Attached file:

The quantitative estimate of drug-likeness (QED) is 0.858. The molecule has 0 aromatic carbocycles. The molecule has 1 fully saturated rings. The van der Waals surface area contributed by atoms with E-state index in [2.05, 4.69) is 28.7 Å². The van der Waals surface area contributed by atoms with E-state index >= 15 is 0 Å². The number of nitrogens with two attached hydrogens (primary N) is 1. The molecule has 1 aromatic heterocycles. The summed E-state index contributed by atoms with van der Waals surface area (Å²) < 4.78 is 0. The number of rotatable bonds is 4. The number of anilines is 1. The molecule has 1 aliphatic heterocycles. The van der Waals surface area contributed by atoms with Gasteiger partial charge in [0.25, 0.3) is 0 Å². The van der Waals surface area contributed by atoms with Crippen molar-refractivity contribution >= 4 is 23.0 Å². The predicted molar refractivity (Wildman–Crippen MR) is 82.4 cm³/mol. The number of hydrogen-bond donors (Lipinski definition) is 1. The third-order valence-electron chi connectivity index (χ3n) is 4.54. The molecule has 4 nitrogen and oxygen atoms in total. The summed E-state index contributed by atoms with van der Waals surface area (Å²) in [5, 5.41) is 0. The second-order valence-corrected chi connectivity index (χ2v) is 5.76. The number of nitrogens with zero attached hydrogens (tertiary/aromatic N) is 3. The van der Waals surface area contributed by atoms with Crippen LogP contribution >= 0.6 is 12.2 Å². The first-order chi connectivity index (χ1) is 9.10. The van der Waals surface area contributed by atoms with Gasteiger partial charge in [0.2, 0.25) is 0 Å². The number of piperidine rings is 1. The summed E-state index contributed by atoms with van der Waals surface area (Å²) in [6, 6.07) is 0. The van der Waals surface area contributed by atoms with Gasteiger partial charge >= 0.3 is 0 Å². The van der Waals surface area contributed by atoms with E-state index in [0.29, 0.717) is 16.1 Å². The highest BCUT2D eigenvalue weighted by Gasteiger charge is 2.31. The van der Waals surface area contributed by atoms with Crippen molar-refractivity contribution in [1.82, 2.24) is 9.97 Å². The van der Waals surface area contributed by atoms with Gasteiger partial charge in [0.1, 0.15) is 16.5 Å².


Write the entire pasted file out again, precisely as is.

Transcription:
The quantitative estimate of drug-likeness (QED) is 0.858. The molecule has 0 aromatic carbocycles. The molecule has 1 fully saturated rings. The van der Waals surface area contributed by atoms with E-state index in [2.05, 4.69) is 28.7 Å². The van der Waals surface area contributed by atoms with E-state index >= 15 is 0 Å². The number of nitrogens with two attached hydrogens (primary N) is 1. The molecule has 1 aromatic heterocycles. The summed E-state index contributed by atoms with van der Waals surface area (Å²) < 4.78 is 0. The number of rotatable bonds is 4. The number of anilines is 1. The molecule has 1 aliphatic heterocycles. The van der Waals surface area contributed by atoms with Gasteiger partial charge in [0.25, 0.3) is 0 Å². The van der Waals surface area contributed by atoms with Crippen molar-refractivity contribution >= 4 is 23.0 Å². The predicted molar refractivity (Wildman–Crippen MR) is 82.4 cm³/mol. The number of hydrogen-bond donors (Lipinski definition) is 1. The third-order valence-electron chi connectivity index (χ3n) is 4.54. The molecule has 4 nitrogen and oxygen atoms in total. The summed E-state index contributed by atoms with van der Waals surface area (Å²) in [5, 5.41) is 0. The second-order valence-corrected chi connectivity index (χ2v) is 5.76. The number of nitrogens with zero attached hydrogens (tertiary/aromatic N) is 3. The van der Waals surface area contributed by atoms with Crippen LogP contribution >= 0.6 is 12.2 Å². The first-order chi connectivity index (χ1) is 9.10. The van der Waals surface area contributed by atoms with Gasteiger partial charge in [0.2, 0.25) is 0 Å². The number of piperidine rings is 1. The summed E-state index contributed by atoms with van der Waals surface area (Å²) in [6, 6.07) is 0. The van der Waals surface area contributed by atoms with Gasteiger partial charge >= 0.3 is 0 Å². The van der Waals surface area contributed by atoms with E-state index in [0.29, 0.717) is 16.1 Å². The highest BCUT2D eigenvalue weighted by Gasteiger charge is 2.31. The van der Waals surface area contributed by atoms with Crippen molar-refractivity contribution in [1.82, 2.24) is 9.97 Å². The van der Waals surface area contributed by atoms with Gasteiger partial charge in [0.1, 0.15) is 16.5 Å².